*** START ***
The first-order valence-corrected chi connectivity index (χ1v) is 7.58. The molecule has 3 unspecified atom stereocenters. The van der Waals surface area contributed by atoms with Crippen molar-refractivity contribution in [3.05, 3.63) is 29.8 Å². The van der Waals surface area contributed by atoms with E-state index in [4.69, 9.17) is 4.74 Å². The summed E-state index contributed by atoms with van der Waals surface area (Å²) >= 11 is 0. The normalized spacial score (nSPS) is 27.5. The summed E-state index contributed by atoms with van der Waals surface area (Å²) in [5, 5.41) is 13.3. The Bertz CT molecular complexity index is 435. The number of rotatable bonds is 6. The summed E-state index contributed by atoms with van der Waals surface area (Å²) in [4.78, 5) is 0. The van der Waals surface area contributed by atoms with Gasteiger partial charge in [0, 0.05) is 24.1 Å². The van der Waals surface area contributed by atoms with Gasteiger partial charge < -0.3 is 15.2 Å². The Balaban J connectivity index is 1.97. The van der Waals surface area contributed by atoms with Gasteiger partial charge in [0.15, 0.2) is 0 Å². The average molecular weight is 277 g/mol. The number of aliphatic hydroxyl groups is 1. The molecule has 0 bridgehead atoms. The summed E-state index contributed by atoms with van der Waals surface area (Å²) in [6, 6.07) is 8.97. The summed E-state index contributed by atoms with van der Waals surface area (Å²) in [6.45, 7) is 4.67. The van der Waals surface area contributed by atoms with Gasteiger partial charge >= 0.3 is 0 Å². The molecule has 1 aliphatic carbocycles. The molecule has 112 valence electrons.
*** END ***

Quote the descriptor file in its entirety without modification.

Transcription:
The first-order valence-corrected chi connectivity index (χ1v) is 7.58. The molecule has 3 unspecified atom stereocenters. The van der Waals surface area contributed by atoms with Crippen molar-refractivity contribution in [3.05, 3.63) is 29.8 Å². The van der Waals surface area contributed by atoms with E-state index in [4.69, 9.17) is 4.74 Å². The summed E-state index contributed by atoms with van der Waals surface area (Å²) >= 11 is 0. The normalized spacial score (nSPS) is 27.5. The summed E-state index contributed by atoms with van der Waals surface area (Å²) in [5, 5.41) is 13.3. The Bertz CT molecular complexity index is 435. The number of rotatable bonds is 6. The summed E-state index contributed by atoms with van der Waals surface area (Å²) in [4.78, 5) is 0. The van der Waals surface area contributed by atoms with Gasteiger partial charge in [0, 0.05) is 24.1 Å². The van der Waals surface area contributed by atoms with Gasteiger partial charge < -0.3 is 15.2 Å². The Balaban J connectivity index is 1.97. The van der Waals surface area contributed by atoms with Gasteiger partial charge in [0.15, 0.2) is 0 Å². The average molecular weight is 277 g/mol. The number of aliphatic hydroxyl groups is 1. The molecule has 0 bridgehead atoms. The summed E-state index contributed by atoms with van der Waals surface area (Å²) in [6, 6.07) is 8.97. The summed E-state index contributed by atoms with van der Waals surface area (Å²) in [6.45, 7) is 4.67. The van der Waals surface area contributed by atoms with Gasteiger partial charge >= 0.3 is 0 Å². The molecule has 1 aliphatic carbocycles. The molecule has 112 valence electrons.